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Last Updated: Oct 11, 2012 - 10:22:56 PM
Hypertension Channel

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Latest Research : Cardiology : Hypertension

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Blood Pressure Readings Lower when Patients Slow Down

Apr 22, 2006 - 6:01:00 PM , Reviewed by: Sanjukta Acharya
After rushing to make your appointment, your name is called to be seen by the doctor. You are escorted to a room, where you sit on a table wrapped in crinkly white paper to have your temperature and blood pressure measured. Although a familiar scene, nurses at the University of Virginia Health System have confirmed a major problem with this scenario.

[RxPG] According to a new study from a team of nurses headed by Melly Turner, R.N., systolic blood pressure can be an average of 14 points higher when taken immediately after arriving in the exam room and sitting on an examination table rather than sitting in a chair with your back supported and feet flat on the floor. In fact, all study participants had lower systolic and diastolic blood pressure measurements when seated in a chair versus the exam table.

With a desirable blood pressure reading around 120/80, and the American Heart Association’s definition of hypertension as 140/90 or greater on two consecutive tests, a 14-point difference can mean the difference between a clean bill of health and an inaccurate diagnosis.

“Currently, most patients get called back for their appointment, sit on the table, and immediately get their blood pressure measured,” Turner said. “Our study reaffirmed the American Heart Association’s technique that patients should sit in a calm environment with feet flat on the floor, resting their back against the chair for at least five minutes before taking a blood pressure measurement on a bare arm at heart level. All too often, this doesn’t happen. ”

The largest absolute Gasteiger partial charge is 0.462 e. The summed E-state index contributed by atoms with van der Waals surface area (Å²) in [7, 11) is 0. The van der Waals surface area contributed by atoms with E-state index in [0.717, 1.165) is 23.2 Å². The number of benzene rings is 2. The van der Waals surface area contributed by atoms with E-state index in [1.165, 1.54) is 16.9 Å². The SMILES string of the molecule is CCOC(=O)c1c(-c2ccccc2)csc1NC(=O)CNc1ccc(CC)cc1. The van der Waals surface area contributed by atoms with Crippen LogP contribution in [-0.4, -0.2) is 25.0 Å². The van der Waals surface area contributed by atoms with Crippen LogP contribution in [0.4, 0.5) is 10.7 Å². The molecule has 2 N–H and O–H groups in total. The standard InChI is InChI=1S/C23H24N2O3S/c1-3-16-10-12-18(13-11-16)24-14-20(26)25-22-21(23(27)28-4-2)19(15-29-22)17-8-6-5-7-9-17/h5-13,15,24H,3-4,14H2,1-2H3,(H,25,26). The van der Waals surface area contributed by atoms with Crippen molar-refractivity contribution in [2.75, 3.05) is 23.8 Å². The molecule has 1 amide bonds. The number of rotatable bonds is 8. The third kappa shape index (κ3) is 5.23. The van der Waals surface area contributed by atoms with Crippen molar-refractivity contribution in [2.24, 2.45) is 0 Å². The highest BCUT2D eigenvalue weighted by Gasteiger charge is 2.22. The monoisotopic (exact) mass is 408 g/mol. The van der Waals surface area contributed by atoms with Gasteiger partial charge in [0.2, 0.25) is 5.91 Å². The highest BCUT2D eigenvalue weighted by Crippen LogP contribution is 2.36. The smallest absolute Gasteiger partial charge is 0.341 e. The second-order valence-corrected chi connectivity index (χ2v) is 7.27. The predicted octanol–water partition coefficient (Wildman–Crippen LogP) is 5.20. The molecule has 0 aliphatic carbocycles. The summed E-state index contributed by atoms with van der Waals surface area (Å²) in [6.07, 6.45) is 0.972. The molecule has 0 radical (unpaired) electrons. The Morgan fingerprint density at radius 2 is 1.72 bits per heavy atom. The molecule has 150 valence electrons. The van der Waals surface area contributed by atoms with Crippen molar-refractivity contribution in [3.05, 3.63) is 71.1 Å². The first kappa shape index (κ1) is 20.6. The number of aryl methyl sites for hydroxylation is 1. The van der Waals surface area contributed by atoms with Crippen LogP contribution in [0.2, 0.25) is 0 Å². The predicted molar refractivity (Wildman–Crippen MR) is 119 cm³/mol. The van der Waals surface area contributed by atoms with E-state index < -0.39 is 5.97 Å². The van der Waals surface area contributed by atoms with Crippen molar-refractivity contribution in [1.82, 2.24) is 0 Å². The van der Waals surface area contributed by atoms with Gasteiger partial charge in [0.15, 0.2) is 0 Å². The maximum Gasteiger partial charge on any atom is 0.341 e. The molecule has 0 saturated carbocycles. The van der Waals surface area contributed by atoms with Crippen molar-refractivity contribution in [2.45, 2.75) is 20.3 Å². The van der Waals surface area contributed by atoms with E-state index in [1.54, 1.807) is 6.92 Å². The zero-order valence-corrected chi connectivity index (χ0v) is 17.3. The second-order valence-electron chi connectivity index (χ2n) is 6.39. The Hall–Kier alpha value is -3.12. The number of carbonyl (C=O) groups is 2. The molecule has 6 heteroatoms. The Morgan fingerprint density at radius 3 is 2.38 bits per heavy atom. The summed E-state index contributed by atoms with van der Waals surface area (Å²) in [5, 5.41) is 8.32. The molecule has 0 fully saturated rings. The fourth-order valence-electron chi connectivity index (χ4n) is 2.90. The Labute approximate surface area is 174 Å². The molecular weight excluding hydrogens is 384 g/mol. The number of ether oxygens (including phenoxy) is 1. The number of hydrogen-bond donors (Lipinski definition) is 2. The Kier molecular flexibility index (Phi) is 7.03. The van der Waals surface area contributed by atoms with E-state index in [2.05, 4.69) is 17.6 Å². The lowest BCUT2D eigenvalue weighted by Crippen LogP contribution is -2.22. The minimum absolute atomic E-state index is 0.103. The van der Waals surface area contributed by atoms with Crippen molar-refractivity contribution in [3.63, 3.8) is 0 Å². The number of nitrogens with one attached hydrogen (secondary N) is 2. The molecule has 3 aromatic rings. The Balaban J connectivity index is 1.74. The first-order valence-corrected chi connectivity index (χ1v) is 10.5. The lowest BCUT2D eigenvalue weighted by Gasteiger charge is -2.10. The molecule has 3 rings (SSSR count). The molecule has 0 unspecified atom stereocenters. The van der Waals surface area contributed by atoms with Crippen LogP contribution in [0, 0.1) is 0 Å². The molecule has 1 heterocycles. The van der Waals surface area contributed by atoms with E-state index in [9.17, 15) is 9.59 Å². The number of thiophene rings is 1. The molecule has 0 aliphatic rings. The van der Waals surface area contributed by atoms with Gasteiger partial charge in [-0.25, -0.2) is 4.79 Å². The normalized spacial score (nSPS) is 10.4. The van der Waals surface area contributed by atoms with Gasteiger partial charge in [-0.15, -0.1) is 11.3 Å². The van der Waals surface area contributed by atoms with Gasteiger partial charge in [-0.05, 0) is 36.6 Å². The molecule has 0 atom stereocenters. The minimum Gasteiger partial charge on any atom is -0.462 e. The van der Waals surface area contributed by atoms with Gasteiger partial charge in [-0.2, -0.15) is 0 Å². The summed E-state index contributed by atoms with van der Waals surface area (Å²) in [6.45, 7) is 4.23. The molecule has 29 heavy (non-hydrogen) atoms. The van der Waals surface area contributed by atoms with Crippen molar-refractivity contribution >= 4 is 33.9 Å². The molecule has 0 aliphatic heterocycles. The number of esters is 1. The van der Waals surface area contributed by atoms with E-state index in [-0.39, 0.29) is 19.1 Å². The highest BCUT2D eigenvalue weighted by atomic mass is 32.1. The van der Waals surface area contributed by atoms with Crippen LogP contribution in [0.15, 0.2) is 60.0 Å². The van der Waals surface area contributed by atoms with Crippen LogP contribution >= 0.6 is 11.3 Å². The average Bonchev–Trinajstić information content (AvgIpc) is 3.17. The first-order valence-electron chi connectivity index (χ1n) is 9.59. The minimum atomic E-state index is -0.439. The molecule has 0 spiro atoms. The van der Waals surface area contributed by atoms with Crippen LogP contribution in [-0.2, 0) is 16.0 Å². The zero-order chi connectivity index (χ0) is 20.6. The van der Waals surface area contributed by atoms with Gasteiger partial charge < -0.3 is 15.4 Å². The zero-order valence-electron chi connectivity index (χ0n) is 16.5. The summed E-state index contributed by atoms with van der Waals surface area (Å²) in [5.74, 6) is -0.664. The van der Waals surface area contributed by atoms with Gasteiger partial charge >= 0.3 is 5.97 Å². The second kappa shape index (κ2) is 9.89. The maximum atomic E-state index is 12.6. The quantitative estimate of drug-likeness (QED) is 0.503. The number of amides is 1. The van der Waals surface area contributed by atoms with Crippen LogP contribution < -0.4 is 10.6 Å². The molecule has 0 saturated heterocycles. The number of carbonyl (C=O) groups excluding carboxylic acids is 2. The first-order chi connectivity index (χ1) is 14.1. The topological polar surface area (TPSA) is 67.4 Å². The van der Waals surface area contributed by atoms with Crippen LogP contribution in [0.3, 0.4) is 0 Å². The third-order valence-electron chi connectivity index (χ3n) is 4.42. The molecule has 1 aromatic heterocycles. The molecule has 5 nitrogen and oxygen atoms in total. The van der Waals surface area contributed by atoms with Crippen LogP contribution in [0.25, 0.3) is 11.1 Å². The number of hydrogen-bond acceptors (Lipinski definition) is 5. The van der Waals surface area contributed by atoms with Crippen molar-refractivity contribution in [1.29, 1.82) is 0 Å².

In the first study of its kind conducted by nurses, the group found that taking a blood pressure reading in a chair after at least five minutes of waiting provided more accurate results than the traditional approach. Turner’s team even factored in anxiety when seeing a doctor, or the “white coat syndrome” into their research. White coats did not result in any statistically significant differences as compared with health care personnel wearing scrubs or street clothes.

“Patients should know what their blood pressure is. If they have a diagnosis of high blood pressure, they need to know what the goal of their blood pressure should be, and how to get it there. This requires making necessary lifestyle changes, such as eating a balanced diet, lowering fat intake, lowering salt and sodium intake, in addition to incorporating at least 30 minutes of physical activity into their schedule most days of the week,” Turner said.

The American Heart Association estimates that nearly one-third of Americans have high blood pressure, which can lead to stroke, stiffness of the heart over time, and an enlarged heart if untreated.

Publication: Turner and one member of her research group present the results of their study at the April 21 national conference of the Preventative Cardiovascular Nurses Association in Denver, while two other members of the research team present at the 5th Annual Medical Surgical Conference at Virginia Commonwealth University in Richmond on the same day.
On the web: www.healthsystem.virginia.edu 

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